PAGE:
Keith Morris is a founding member of two groundbreaking SoCal bands, Black Flag and The Circle Jerks (among others). But this well-written book goes beyond those stories to show you his winding path to underground infamy. It’s been a strange trip for this soulful punk icon, and it just keeps getting more interesting.

CRIME + MUSIC—Edited by Jim Fusilli

Jim Fusilli, editor for this fantastic short story collection, starts his forward this way: “I don’t suppose it would be much of a surprise to discover that there’s a dark and deadly side to the world of popular music.” What is surprising about this anthology is the diverse talents of the contributors, including Zoe Sharp, Peter Robinson, Reed Farrel Coleman, Tyler Dilts, Bill Fitzhugh and Erica Wright—among many others. Every one of these stories hums, sings or (in the case of Gary Phillips’, “Shaderoc The Soul Shaker”) rips your head clean off.

DESERT CITY DIVA—Corey Lynn Fayman

I came into the Rolly Waters series in this third installment, but had no problem getting acquainted with the character and his San Diego. This book is a romp across a SoCal desert full of paranoid outsiders and lost souls. Love the musical references threaded throughout, and Rolly’s ability to solve the action-packed case without constantly waving a gun around or punching through walls. A fast, fun read that will keep you coming back. Read my interview with Corey Lynn Fayman.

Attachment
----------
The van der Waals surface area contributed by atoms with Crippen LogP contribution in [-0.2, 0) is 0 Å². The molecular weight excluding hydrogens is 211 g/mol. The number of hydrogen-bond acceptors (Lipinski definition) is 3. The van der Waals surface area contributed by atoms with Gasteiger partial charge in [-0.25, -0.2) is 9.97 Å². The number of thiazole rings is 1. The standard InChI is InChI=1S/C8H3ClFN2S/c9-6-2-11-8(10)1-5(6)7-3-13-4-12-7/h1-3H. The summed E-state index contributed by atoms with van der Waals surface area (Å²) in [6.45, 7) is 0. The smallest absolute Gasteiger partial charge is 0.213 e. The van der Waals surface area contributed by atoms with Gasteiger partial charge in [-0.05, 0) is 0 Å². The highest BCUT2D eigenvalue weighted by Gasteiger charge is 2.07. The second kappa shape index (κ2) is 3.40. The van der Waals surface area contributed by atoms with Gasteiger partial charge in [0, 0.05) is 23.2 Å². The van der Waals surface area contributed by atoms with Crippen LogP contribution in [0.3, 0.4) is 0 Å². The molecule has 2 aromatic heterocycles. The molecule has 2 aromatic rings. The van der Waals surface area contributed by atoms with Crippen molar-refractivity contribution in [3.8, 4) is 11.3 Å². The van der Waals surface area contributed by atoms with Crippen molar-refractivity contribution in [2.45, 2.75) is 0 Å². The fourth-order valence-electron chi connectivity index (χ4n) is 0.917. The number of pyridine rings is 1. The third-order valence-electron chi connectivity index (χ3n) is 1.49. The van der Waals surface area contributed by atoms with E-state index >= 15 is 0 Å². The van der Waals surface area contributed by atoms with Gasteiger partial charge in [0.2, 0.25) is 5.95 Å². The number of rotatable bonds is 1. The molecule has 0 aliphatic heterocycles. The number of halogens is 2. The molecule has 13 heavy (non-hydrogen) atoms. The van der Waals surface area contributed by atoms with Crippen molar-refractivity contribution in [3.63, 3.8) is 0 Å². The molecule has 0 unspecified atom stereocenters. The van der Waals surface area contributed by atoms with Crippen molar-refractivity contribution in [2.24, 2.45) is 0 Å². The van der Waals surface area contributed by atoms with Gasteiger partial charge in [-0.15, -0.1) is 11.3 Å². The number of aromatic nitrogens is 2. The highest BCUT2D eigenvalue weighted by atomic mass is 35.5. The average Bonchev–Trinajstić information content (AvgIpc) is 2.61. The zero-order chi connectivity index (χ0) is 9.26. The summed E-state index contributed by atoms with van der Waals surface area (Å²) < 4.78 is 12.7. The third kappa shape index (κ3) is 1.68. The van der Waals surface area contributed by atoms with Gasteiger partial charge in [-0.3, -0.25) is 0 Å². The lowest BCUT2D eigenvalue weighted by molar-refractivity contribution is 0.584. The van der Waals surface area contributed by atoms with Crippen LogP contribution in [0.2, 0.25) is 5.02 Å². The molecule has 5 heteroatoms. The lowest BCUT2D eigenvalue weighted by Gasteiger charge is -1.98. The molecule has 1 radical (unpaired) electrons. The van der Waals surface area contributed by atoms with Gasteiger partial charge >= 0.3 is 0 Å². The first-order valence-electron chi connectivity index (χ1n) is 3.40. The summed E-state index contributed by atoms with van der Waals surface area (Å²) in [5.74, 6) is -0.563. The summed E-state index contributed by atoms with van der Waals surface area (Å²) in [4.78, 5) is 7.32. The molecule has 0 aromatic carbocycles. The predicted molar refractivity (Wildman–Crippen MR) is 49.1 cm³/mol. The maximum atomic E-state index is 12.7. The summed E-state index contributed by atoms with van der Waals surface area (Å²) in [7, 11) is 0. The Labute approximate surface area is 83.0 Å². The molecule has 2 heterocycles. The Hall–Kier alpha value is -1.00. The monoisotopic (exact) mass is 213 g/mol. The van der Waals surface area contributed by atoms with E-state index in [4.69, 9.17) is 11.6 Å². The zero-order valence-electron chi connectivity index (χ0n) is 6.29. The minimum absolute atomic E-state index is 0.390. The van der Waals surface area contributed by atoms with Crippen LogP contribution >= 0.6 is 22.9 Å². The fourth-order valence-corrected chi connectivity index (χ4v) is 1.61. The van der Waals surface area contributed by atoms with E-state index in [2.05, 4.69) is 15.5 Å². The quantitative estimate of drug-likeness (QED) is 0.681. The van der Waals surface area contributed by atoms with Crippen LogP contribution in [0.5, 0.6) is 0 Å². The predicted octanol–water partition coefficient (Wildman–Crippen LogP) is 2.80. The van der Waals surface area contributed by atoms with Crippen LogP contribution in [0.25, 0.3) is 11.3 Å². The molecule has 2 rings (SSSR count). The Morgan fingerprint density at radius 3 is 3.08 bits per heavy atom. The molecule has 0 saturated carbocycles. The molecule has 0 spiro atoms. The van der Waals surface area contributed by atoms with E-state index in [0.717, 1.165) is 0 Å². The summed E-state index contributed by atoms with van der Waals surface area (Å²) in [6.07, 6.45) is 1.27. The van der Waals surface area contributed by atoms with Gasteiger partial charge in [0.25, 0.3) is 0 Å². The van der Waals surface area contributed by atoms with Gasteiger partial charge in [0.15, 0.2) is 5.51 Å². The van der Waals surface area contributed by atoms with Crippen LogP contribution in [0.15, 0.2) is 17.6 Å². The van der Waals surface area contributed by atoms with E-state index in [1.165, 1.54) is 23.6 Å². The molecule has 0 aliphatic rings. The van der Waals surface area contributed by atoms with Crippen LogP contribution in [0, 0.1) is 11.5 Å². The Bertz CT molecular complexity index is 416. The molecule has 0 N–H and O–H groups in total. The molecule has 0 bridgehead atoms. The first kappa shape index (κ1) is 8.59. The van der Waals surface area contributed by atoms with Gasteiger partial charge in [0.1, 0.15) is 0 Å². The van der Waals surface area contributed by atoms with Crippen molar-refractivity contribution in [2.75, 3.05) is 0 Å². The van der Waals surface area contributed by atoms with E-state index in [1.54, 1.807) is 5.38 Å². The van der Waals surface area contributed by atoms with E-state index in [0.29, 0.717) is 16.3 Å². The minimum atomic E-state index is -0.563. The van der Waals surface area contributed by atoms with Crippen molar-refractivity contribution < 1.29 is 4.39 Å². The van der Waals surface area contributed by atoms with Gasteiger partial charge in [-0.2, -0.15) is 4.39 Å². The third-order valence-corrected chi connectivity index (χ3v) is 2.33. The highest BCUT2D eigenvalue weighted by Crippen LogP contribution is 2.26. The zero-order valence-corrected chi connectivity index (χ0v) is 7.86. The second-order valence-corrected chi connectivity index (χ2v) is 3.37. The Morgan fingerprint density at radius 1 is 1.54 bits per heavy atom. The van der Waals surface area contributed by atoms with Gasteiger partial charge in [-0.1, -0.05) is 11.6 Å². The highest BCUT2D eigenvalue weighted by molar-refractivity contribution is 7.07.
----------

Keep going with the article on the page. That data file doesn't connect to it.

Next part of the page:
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WAITING TO BE FORGOTTEN: SONGS OF CRIME AND HEARTBREAK INSPIRED BY THE REPLACEMENTS—Edited by Jay Stringer

Putting aside my own contribution to this anthology, Jay Stringer has assembled a truly impressive collection of crime and mystery writers including Johnny Shaw, Kristi Belcamino, Josh Stallings, Angel Colon, Jen Conley, Tom Leins, Alex Segura and Mike McCrary—among many others. Not to mention, talented contributors like Franz Nicolay (The Hold Steady) and Gorman Bechard (Director of “Color Me Impressed: A Film About The Replacements,” and “Every Everything: The Music, Life & Times of Grant Hart”). Read my interview with Jay Stringer.